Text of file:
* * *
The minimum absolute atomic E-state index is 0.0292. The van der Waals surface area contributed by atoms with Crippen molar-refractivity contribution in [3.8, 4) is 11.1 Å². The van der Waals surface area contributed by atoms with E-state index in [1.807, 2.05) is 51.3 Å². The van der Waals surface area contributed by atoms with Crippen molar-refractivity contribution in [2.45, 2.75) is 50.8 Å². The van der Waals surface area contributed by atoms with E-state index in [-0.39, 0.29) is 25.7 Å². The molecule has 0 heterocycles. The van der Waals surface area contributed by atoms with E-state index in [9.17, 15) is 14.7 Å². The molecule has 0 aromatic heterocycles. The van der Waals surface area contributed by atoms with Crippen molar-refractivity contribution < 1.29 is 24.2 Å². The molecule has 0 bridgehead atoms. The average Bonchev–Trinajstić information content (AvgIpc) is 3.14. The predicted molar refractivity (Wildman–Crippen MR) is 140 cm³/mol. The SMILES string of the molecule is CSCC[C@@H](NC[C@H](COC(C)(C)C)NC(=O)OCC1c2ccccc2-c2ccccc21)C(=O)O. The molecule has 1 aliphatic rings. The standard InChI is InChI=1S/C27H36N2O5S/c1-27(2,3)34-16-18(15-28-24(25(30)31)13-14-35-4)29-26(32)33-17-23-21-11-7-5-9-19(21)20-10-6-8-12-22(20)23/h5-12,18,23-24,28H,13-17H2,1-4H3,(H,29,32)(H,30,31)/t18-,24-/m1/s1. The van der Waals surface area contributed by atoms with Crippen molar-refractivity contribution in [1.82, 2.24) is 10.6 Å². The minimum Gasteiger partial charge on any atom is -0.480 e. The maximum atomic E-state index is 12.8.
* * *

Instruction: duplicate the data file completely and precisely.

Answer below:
The minimum absolute atomic E-state index is 0.0292. The van der Waals surface area contributed by atoms with Crippen molar-refractivity contribution in [3.8, 4) is 11.1 Å². The van der Waals surface area contributed by atoms with E-state index in [1.807, 2.05) is 51.3 Å². The van der Waals surface area contributed by atoms with Crippen molar-refractivity contribution in [2.45, 2.75) is 50.8 Å². The van der Waals surface area contributed by atoms with E-state index in [-0.39, 0.29) is 25.7 Å². The molecule has 0 heterocycles. The van der Waals surface area contributed by atoms with E-state index in [9.17, 15) is 14.7 Å². The molecule has 0 aromatic heterocycles. The van der Waals surface area contributed by atoms with Crippen molar-refractivity contribution < 1.29 is 24.2 Å². The molecule has 0 bridgehead atoms. The average Bonchev–Trinajstić information content (AvgIpc) is 3.14. The predicted molar refractivity (Wildman–Crippen MR) is 140 cm³/mol. The SMILES string of the molecule is CSCC[C@@H](NC[C@H](COC(C)(C)C)NC(=O)OCC1c2ccccc2-c2ccccc21)C(=O)O. The molecule has 1 aliphatic rings. The standard InChI is InChI=1S/C27H36N2O5S/c1-27(2,3)34-16-18(15-28-24(25(30)31)13-14-35-4)29-26(32)33-17-23-21-11-7-5-9-19(21)20-10-6-8-12-22(20)23/h5-12,18,23-24,28H,13-17H2,1-4H3,(H,29,32)(H,30,31)/t18-,24-/m1/s1. The van der Waals surface area contributed by atoms with Crippen molar-refractivity contribution in [1.82, 2.24) is 10.6 Å². The minimum Gasteiger partial charge on any atom is -0.480 e. The maximum atomic E-state index is 12.8.